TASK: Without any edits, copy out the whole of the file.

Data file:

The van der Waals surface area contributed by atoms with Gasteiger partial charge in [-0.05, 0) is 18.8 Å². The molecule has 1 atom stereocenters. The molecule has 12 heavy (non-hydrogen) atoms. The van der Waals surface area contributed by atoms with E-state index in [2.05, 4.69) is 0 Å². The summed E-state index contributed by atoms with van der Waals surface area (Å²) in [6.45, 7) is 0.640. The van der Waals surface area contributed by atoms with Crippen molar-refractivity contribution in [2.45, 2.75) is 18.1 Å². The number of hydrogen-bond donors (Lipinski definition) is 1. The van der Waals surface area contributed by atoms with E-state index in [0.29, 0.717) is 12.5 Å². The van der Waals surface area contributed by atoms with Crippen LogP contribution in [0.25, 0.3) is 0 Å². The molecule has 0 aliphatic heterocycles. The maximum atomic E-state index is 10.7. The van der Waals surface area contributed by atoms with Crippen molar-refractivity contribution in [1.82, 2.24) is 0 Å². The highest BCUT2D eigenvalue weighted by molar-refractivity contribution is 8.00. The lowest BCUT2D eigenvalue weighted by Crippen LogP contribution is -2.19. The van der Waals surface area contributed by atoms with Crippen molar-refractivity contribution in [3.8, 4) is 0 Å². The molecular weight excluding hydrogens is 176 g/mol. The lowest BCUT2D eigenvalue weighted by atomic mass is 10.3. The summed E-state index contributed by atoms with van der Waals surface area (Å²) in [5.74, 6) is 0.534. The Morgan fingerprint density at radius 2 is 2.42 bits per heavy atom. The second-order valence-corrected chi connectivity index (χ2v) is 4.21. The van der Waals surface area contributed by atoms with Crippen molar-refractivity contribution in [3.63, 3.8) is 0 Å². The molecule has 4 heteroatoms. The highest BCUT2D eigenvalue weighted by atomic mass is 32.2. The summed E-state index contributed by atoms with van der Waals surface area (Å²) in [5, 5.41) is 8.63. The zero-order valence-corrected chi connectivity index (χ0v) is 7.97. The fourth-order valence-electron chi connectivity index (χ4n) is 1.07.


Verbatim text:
The van der Waals surface area contributed by atoms with Gasteiger partial charge in [-0.05, 0) is 18.8 Å². The molecule has 1 atom stereocenters. The molecule has 12 heavy (non-hydrogen) atoms. The van der Waals surface area contributed by atoms with E-state index in [2.05, 4.69) is 0 Å². The summed E-state index contributed by atoms with van der Waals surface area (Å²) in [6.45, 7) is 0.640. The van der Waals surface area contributed by atoms with Crippen molar-refractivity contribution in [2.45, 2.75) is 18.1 Å². The number of hydrogen-bond donors (Lipinski definition) is 1. The van der Waals surface area contributed by atoms with E-state index in [0.29, 0.717) is 12.5 Å². The van der Waals surface area contributed by atoms with Crippen LogP contribution in [0.25, 0.3) is 0 Å². The molecule has 0 aliphatic heterocycles. The maximum atomic E-state index is 10.7. The van der Waals surface area contributed by atoms with Crippen molar-refractivity contribution in [1.82, 2.24) is 0 Å². The highest BCUT2D eigenvalue weighted by molar-refractivity contribution is 8.00. The lowest BCUT2D eigenvalue weighted by Crippen LogP contribution is -2.19. The van der Waals surface area contributed by atoms with Crippen molar-refractivity contribution in [3.8, 4) is 0 Å². The molecular weight excluding hydrogens is 176 g/mol. The lowest BCUT2D eigenvalue weighted by atomic mass is 10.3. The summed E-state index contributed by atoms with van der Waals surface area (Å²) in [5.74, 6) is 0.534. The Morgan fingerprint density at radius 2 is 2.42 bits per heavy atom. The second-order valence-corrected chi connectivity index (χ2v) is 4.21. The van der Waals surface area contributed by atoms with Crippen molar-refractivity contribution in [3.63, 3.8) is 0 Å². The molecule has 4 heteroatoms. The highest BCUT2D eigenvalue weighted by atomic mass is 32.2. The summed E-state index contributed by atoms with van der Waals surface area (Å²) in [5, 5.41) is 8.63. The zero-order valence-corrected chi connectivity index (χ0v) is 7.97. The fourth-order valence-electron chi connectivity index (χ4n) is 1.07.